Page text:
BDV “BAG” Color Shaded Relief image coverage for this reach of the New Jersey shoreline is limited to a narrow band along the shoreline. Most wrecks are farther offshore, although one is covered by the BDV just outside Beach Haven Inlet and one outside of Brigantine Inlet. The wreck of the 36-foot tug Vinnie V (AWOIS #11196) which went down in 1986 is located north of the Beach Haven Inlet entrance close to shore (Site #1).
DR H12597 includes side-scan and multibeam sonar images which provide more detail than the BDV “BAG” Color Shaded Relief image which is also available (see Chart 3). As of the 2013, the wreck rose about 5 feet off the bottom. The wreck position shifted from its original position. This condition is also not surprising given its relatively small size and location in the high energy inlet zone as seen in Chart 2.
The wreck outside of Brigantine Inlet (Site #3) doesn’t have an AWOIS number. It is included in DR H12597, which reports dimensions of about 70 feet long and 50 feet wide with a rise of about a foot and a half above the bottom. The wreckage presents in the BDV “BAG” image as a possible sailing vessel with what appears to be a bowsprit. As shown in Chart 3, the back portion appears sanded in. The feature is recorded as an Electronic Navigation Chart (ENC) wreck in the AWOIS Interactive Viewer with no other identifying information. This wreckage is close to shore and looks promising. But, it’s also in the high energy zone where pounding by storm-generated waves and covering by sand movement pose continual threats to bottom structures. Nevertheless, it’s worth checking out when passing through the area.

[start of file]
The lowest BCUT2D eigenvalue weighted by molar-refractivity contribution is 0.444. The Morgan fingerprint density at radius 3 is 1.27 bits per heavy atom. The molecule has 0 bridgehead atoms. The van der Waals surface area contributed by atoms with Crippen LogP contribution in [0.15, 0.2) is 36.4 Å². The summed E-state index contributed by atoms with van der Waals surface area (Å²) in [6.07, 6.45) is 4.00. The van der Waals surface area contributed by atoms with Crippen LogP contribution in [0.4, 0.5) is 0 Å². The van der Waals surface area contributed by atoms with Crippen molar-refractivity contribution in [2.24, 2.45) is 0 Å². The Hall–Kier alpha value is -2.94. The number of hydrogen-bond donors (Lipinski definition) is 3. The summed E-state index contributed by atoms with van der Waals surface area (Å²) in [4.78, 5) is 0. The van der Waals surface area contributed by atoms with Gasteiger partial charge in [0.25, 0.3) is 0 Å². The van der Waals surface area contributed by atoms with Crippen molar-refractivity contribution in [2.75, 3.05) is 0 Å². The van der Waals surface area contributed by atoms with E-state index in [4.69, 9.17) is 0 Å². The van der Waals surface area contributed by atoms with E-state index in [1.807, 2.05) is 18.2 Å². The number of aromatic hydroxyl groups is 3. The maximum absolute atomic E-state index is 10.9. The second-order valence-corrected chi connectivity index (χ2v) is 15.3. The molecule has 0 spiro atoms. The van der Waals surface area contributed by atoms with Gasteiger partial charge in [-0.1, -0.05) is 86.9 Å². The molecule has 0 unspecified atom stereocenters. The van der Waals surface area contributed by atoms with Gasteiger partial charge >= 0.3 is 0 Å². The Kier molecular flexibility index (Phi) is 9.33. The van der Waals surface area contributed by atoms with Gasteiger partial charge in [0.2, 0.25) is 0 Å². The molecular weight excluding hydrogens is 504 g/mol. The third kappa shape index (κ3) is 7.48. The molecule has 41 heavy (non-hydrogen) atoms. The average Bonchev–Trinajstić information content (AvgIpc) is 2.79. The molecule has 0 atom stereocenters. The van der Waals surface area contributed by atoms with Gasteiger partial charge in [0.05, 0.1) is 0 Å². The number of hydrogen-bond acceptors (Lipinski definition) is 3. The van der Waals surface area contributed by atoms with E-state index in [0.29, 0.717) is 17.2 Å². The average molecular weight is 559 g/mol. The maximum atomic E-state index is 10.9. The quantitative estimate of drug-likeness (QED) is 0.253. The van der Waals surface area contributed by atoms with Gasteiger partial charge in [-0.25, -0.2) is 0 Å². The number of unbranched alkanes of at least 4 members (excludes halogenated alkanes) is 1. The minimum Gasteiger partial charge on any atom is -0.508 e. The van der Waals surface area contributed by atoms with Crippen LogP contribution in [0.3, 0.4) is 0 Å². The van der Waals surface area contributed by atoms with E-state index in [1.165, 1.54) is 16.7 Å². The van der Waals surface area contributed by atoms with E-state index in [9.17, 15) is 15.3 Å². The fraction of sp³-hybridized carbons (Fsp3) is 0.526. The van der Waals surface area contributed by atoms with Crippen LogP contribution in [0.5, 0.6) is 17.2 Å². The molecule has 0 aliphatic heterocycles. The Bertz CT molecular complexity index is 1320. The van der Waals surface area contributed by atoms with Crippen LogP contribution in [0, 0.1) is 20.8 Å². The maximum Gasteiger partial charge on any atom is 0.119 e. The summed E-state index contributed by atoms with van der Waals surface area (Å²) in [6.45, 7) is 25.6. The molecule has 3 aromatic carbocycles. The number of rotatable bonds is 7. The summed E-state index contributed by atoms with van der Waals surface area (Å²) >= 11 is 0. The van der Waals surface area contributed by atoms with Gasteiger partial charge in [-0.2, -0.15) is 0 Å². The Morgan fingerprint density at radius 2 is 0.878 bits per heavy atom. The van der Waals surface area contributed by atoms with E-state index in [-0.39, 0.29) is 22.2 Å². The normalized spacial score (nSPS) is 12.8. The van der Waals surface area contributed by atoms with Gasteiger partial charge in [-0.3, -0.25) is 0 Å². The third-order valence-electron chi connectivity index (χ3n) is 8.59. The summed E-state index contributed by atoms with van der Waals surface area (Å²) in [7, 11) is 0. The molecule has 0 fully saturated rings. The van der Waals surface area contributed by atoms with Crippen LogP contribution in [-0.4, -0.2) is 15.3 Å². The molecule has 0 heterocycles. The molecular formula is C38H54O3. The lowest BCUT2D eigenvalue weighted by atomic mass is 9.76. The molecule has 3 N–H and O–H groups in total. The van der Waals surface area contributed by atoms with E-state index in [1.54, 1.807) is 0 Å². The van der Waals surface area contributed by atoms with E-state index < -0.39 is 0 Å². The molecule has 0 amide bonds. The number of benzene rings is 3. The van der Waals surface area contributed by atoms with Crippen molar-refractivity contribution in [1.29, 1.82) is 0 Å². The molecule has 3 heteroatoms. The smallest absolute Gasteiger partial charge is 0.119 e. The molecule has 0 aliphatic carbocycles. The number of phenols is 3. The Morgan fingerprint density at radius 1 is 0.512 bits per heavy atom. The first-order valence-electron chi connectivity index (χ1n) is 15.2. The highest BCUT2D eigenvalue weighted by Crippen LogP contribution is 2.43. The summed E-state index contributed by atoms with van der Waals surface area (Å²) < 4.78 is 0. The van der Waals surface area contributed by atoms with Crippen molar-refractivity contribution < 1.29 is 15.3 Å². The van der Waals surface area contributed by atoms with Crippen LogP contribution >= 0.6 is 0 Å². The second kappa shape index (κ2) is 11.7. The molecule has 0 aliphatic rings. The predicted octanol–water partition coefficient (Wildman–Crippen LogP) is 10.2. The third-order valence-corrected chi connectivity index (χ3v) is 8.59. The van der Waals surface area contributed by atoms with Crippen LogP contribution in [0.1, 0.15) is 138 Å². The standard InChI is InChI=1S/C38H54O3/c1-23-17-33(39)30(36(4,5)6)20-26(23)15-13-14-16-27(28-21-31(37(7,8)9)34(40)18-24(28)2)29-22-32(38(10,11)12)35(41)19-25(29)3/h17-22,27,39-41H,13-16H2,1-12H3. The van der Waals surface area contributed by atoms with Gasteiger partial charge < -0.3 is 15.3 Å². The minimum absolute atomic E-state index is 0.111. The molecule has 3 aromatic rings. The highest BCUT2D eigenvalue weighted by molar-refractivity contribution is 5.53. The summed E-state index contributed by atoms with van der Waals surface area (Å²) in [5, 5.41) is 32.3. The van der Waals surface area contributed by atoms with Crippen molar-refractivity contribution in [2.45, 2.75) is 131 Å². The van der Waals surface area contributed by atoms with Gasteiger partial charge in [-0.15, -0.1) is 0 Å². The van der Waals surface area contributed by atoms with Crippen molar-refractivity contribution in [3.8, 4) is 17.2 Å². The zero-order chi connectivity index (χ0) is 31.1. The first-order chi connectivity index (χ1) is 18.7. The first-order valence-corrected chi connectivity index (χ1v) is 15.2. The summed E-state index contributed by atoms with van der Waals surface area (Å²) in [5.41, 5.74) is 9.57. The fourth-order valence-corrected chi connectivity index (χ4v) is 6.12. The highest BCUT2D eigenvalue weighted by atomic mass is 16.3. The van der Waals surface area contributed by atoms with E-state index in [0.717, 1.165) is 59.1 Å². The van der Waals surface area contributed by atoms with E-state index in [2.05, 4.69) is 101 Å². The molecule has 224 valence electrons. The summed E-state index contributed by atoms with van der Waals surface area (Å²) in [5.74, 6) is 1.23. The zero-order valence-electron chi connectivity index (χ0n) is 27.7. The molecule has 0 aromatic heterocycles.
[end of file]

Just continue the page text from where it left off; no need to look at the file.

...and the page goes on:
Technological Spot Burn
NOS DR H11242 (2004-2005) documents three unidentified wrecks that provide substantial “accidental” fishing reef structure. One, charted as a 67-foot wreck in 80 feet of water, is the so-called Southwest of Astra (Site #19). A multibeam sonar image included in the report shows a mass of scattered wreckage southeast of the Astra charted position (Site #18), as shown in Chart 4. Anecdotal information from diver websites suggests and a side-scan sonar image by Peter Straub of Stockton University (included on Chart 5) confirm that the Astra may be in two sections with one slightly east of where charted. Perhaps this accounts for the local-name southwest reference for the 67-foot wreck.